The Sir Denis Mahon Foundation
London, Cromwell Place, 5 October – 20 December 2020.

Edited by Ugo Bozzi Editore, Orietta Benocci Adam, Gareth Bell-Jones, Francesco Gonzales and Magnus Rena.

London, 2020; paperback, pp. 212, 174 col. ill., 24 x 28 cm.

ISBN1-916464-11-4 – EA7N97819164641-2-4

Languages: English


Time {?} and Eternal Life, organised by The Sir Denis Mahon Foundation and Flat Time House, in collaboration with Bowman Sculpture, Fondazione Palazzo Albizzini Collezione Burri, Lisson Gallery, Robilant + Voena and Royal Museums Turin, and exhibited in Galleries I and 11 at Cromwell Place (5 October – 20 December 2020),  tackles the imposing subject of Time  itself.

The concept of “Time” is expressed by the Tau symbol which is present in the title.  The Tau sums up several meanings related to the concept of time. In Christianity, as a symbol of the cross, it is redemptive; in physics, Tau is an elementary particle; in astronomy it is a measure of optical depth; while in the theory of relativity, it symbolizes Time itself. The exhibition aims to give voice to some concepts related to the theory of eternity and the concept of time in art.

The exhibition spans over five millennia, from Antiquity to the Modern Era, and is divided into three chapters, the first of which extends from Ancient Egypt to sixteenth-century Italy, ranging from an Old Kingdom statuary group (4th Dynasty, 2640-2520 BC) that is the exhibition’s earliest representation of art and eternal life, to a bust of Julius Caesar (Roman Imperial Age, 27 BC – AD 284) portraying a different kind of immortality altogether. The display continues this theme of palpable representations of permanence with a further collection of stone and ceramic artefacts from important collections, some of which are catalogued for the first time.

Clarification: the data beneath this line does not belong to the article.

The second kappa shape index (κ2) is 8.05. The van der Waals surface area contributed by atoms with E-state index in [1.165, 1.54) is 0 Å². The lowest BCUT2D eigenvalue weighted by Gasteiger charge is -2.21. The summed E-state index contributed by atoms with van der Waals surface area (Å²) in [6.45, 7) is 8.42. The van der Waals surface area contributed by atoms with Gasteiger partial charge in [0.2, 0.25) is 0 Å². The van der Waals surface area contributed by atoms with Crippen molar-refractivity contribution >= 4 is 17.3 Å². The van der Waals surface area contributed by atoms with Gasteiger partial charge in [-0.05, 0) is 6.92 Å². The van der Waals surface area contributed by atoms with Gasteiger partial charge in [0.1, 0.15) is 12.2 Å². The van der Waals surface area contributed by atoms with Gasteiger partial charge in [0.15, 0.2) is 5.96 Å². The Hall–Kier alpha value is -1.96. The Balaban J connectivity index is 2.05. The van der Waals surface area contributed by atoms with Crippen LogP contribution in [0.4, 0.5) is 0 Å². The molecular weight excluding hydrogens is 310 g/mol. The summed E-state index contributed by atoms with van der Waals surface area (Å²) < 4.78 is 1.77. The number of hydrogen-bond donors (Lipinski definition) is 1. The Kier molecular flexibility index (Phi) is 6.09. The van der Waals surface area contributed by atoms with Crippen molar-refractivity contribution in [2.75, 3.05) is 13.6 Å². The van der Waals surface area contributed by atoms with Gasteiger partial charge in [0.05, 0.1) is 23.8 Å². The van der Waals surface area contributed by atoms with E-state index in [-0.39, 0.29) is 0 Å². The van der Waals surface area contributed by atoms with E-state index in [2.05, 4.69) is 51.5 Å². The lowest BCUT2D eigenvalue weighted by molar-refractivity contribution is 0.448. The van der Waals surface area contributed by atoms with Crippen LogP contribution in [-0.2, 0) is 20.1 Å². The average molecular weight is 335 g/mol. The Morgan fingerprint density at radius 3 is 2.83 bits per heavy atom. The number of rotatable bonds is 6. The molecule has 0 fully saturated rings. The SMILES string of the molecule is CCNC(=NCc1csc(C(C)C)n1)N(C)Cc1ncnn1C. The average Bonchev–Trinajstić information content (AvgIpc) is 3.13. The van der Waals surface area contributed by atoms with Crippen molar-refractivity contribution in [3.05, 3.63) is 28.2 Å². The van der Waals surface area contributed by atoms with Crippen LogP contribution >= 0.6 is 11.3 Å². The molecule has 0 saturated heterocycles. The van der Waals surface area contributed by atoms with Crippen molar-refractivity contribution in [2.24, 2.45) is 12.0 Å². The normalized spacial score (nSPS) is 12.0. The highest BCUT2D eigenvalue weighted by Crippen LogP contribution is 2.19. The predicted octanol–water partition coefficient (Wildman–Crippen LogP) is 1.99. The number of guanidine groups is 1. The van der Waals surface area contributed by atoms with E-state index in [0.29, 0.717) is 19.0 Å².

The second chapter focuses on two remarkable twentieth-century artists ; Alberto Burri (1915-1995) and John Latham (1921-2006) and their engagements with time and landscape. In 1968, an earthquake struck the Belice Valley in Sicily and left the town of Gibellina in ruins. In response, twenty years later, Alberto Burri unveiled his immense work of land art, Il Grande Cretto. He covered an entire hillside in undulating monolithic slabs of concrete, preserving the memory of the landscape in all its fragmentation. Around the same time in Scotland, John Latham was also transforming landscape into artwork. He advocated to preserve a collection of ‘bings’ ; huge industrial mounds of shale waste in rural Scotland, designating them ‘Derelict Land Art’, as a record of the passing of Time through decades of deposition.

The third chapter explores variations of the eternal which are represented in contemporary art, from the playful intricacy of Gaetano Muratore’s Time Machine : a colourful panoply of electronic and metallic devices that reflect on the myth of the time machine, to the work of Emily Young, considered “Britain’s greatest living stone sculptor”. Her huge chiselled heads bring the contemporary back to the antique.

This fully illustrated catalogue documents the exhibition with scholarly essays about Alberto Burri, the Gibellina Cretto, John Latham, the Antiquities, Leonardo da Vinci, Emily Young, and themes related to the exhibition, such as the meaning and concept of Time {? } in religion, physics, and relativity; the mystery of Immortality in the Qin Dynasty Terracotta Warriors and the concept of Eternal Life between Art and Tradition.

The catalogue is designed and edited by The Burlington Magazine and published by Ugo Bozzi Editore.


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